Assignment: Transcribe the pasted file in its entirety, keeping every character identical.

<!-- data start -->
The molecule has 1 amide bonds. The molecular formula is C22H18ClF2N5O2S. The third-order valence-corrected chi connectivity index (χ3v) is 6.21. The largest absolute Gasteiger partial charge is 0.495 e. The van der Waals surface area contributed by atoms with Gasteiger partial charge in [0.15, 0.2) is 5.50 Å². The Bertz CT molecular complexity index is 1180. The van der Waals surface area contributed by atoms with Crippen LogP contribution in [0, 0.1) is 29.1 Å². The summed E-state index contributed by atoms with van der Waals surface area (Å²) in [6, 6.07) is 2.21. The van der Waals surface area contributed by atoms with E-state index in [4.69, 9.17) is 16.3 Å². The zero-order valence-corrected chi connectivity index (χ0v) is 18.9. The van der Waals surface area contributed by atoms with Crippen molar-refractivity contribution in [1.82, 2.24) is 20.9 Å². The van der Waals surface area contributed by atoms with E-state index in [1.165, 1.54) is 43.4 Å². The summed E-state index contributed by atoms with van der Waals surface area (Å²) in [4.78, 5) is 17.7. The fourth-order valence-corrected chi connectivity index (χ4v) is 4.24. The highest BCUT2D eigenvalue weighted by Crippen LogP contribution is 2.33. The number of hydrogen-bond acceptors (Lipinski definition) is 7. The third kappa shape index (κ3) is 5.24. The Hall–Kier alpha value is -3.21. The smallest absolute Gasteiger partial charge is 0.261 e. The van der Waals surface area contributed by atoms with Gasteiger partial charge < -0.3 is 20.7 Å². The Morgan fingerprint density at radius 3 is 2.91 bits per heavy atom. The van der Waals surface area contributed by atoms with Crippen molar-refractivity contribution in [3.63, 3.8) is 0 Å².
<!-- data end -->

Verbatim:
The molecule has 1 amide bonds. The molecular formula is C22H18ClF2N5O2S. The third-order valence-corrected chi connectivity index (χ3v) is 6.21. The largest absolute Gasteiger partial charge is 0.495 e. The van der Waals surface area contributed by atoms with Gasteiger partial charge in [0.15, 0.2) is 5.50 Å². The Bertz CT molecular complexity index is 1180. The van der Waals surface area contributed by atoms with Crippen LogP contribution in [0, 0.1) is 29.1 Å². The summed E-state index contributed by atoms with van der Waals surface area (Å²) in [6, 6.07) is 2.21. The van der Waals surface area contributed by atoms with E-state index in [4.69, 9.17) is 16.3 Å². The zero-order valence-corrected chi connectivity index (χ0v) is 18.9. The van der Waals surface area contributed by atoms with Crippen molar-refractivity contribution in [1.82, 2.24) is 20.9 Å². The van der Waals surface area contributed by atoms with E-state index in [1.165, 1.54) is 43.4 Å². The summed E-state index contributed by atoms with van der Waals surface area (Å²) in [4.78, 5) is 17.7. The fourth-order valence-corrected chi connectivity index (χ4v) is 4.24. The highest BCUT2D eigenvalue weighted by Crippen LogP contribution is 2.33. The number of hydrogen-bond acceptors (Lipinski definition) is 7. The third kappa shape index (κ3) is 5.24. The Hall–Kier alpha value is -3.21. The smallest absolute Gasteiger partial charge is 0.261 e. The van der Waals surface area contributed by atoms with Gasteiger partial charge < -0.3 is 20.7 Å². The Morgan fingerprint density at radius 3 is 2.91 bits per heavy atom. The van der Waals surface area contributed by atoms with Crippen molar-refractivity contribution in [3.63, 3.8) is 0 Å².